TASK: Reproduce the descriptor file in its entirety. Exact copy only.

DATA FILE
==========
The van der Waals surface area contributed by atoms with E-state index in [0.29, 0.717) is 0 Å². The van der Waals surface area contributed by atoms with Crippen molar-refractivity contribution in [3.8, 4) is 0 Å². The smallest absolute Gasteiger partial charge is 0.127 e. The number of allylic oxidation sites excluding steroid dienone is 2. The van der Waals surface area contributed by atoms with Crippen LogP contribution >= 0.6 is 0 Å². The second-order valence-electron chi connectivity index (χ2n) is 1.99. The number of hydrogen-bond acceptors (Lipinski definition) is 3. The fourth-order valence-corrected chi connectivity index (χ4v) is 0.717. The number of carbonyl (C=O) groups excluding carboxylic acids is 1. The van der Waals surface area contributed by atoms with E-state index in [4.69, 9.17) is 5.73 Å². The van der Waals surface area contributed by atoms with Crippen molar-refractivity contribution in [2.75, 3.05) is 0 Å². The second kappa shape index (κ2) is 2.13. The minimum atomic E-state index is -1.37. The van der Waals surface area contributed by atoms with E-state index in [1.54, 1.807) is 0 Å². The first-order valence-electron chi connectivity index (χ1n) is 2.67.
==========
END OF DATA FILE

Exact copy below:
The van der Waals surface area contributed by atoms with E-state index in [0.29, 0.717) is 0 Å². The van der Waals surface area contributed by atoms with Crippen molar-refractivity contribution in [3.8, 4) is 0 Å². The smallest absolute Gasteiger partial charge is 0.127 e. The number of allylic oxidation sites excluding steroid dienone is 2. The van der Waals surface area contributed by atoms with Crippen LogP contribution >= 0.6 is 0 Å². The second-order valence-electron chi connectivity index (χ2n) is 1.99. The number of hydrogen-bond acceptors (Lipinski definition) is 3. The fourth-order valence-corrected chi connectivity index (χ4v) is 0.717. The number of carbonyl (C=O) groups excluding carboxylic acids is 1. The van der Waals surface area contributed by atoms with E-state index in [4.69, 9.17) is 5.73 Å². The van der Waals surface area contributed by atoms with Crippen molar-refractivity contribution in [2.75, 3.05) is 0 Å². The second kappa shape index (κ2) is 2.13. The minimum atomic E-state index is -1.37. The van der Waals surface area contributed by atoms with E-state index in [1.54, 1.807) is 0 Å². The first-order valence-electron chi connectivity index (χ1n) is 2.67.